by Sophia Burns
Seattle May Day started with an open-air punk show outside the tourist-trap mall downtown. I found a couple of comrades from RATPAC (Revolutionary Alliance of Trans People Against Capitalism) reading zines behind a Rojava solidarity group’s table. Progressively larger clusters of protesters started to appear. While I made a sign and chatted with my protest buddy about last year, we saw cops gather both on bikes and on horseback, glaring at the growing Black Bloc. Nearly every slogan I saw was explicitly anarchist, as were almost all of the organized groups; in fact, the entire time, only one person attempted to push a socialist newspaper on me. A few of the self-declared “real life superhero” vigilantes associated with Phoenix Jones hung around in spandex and body armor, carrying heavy sticks and stun guns. They’ve shown up for May Day rallies before, roughing up protesters alongside the police.
When the Black Bloc started chanting “A-C-A-B, All Cops Are Bastards,” we moved. Within a block, the cops had already diverted us away from our initial trajectory. Even after the evening’s first violence – an officer pepper-spraying someone without provocation or warning – we stayed mostly calm and mostly peaceful.
Every protest I’ve attended in downtown Seattle has ended the same way. The police use a couple of basic kettling techniques – bike cops blocking sidestreets and plenty of pepper spray. They herd protesters away from downtown, towards the low-traffic warehouses and sports arenas in the district immediately to the south. The only difference in the script last night was the unusual intensity of the police violence. In addition to using enough pepper spray to produce a visible cloud hanging over the sidewalk, they threw flashbang grenades and broke out the wooden cudgels. I got bruised in the leg by some sort of projectile; I later found out they’d been using rubber bullets as well.
The demonstrators got to express a lot of cathartic anger, with plenty of signs and chants calling the police murderers and pigs and such. While most protest crowds in Seattle are disproportionately white, cisgender, and male appearing, this one was more so than most. The Black Bloc accounted for well over half of those present, and those who appeared to be people of color, trans, and/or female seemed to be concentrated in the non-Black Bloc contingent. Alongside “No Rest For Murderous Pigs,” Black Bloc taunts included “fuckin’ pussies!” and “I made your mom scream last night!” Among Seattle leftists, the May Day march has become stigmatized as glorifying confrontation for its own sake and toxic masculinity. Last night left that reputation secure.
Eventually, they corralled us where they wanted. While protester violence and property destruction remained sporadic and low-level compared with the sustained violence of the police, there were a few marchers throwing around small firecrackers and rocks. Someone broke windows at a Starbucks downtown and at a Bank of America branch. According to the mayor’s press conference later, five officers ended up injured (one of them apparently got bitten), and nine protesters got arrested. Of course, the number of injured protesters was uncounted and enormous. After we peeled away from the demonstration, my protest buddy gave homemade liquid antacid wash to a stranger who was screaming in pain in a parking lot after getting pepper-sprayed point-blank. His companion could only open her left eye partially, but had avoided the brunt of the spray. Others we saw leaving had blood, torn clothes, or burns from flashbangs; with a four-inch rubber bullet bruise, I got off easy.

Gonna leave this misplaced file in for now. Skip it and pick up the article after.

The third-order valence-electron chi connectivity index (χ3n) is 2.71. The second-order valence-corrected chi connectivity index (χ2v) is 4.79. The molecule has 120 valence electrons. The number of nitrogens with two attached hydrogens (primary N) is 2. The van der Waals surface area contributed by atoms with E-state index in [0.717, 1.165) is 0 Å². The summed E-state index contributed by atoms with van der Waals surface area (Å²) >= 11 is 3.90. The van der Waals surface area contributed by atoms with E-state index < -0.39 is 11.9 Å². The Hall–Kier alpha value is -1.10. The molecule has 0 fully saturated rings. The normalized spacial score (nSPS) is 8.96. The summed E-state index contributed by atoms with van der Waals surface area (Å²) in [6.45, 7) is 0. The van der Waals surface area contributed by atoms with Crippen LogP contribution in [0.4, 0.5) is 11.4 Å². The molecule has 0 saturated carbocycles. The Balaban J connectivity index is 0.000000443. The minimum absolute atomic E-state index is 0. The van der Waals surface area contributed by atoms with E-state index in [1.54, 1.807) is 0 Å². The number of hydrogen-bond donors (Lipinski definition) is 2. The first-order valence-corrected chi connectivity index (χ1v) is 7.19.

In the end, the police outmaneuvered us with little difficulty. They picked our route and penned us, messed a few of us up, and then let us disperse through attrition (while making arrests and continuing to hurt us). We didn’t have a clear goal or plan – no route or destination worked out beforehand, and no target for disruption except “the system” or maybe “the pigs.” We could never have matched the cops in direct conflict, given their numbers, elaborate weapons, and virtual legal untouchability. Good strategy means setting a particular goal and coordinating with each other to reach it. Good tactics involve concentrating your strength against your enemy’s weakness. We did neither. We should have picked an intersection, a business, or a building to shut down. However, we lacked any intention more specific than wandering around with signs and flags. The only goal that most participants seemed to have was to confront the cops. Well, they got that – on the cops’ terms, leading to the cops’ chosen outcome.
The police used the same tricks they use every couple of months against the same regular demonstration attendees. By not having a strategy, we squandered the knowledge that their tactics are utterly predictable. We ought to have set a goal and planned together to achieve it. But instead, we got cathartic violence for “revolutionaries” with a deep investment in toxic masculinity. Next time, we ought to aim for something more productive than that. Both the traditions International Workers’ Day represents and the acute strain capitalism places on working, disabled, and oppressed communities here in Seattle demand better.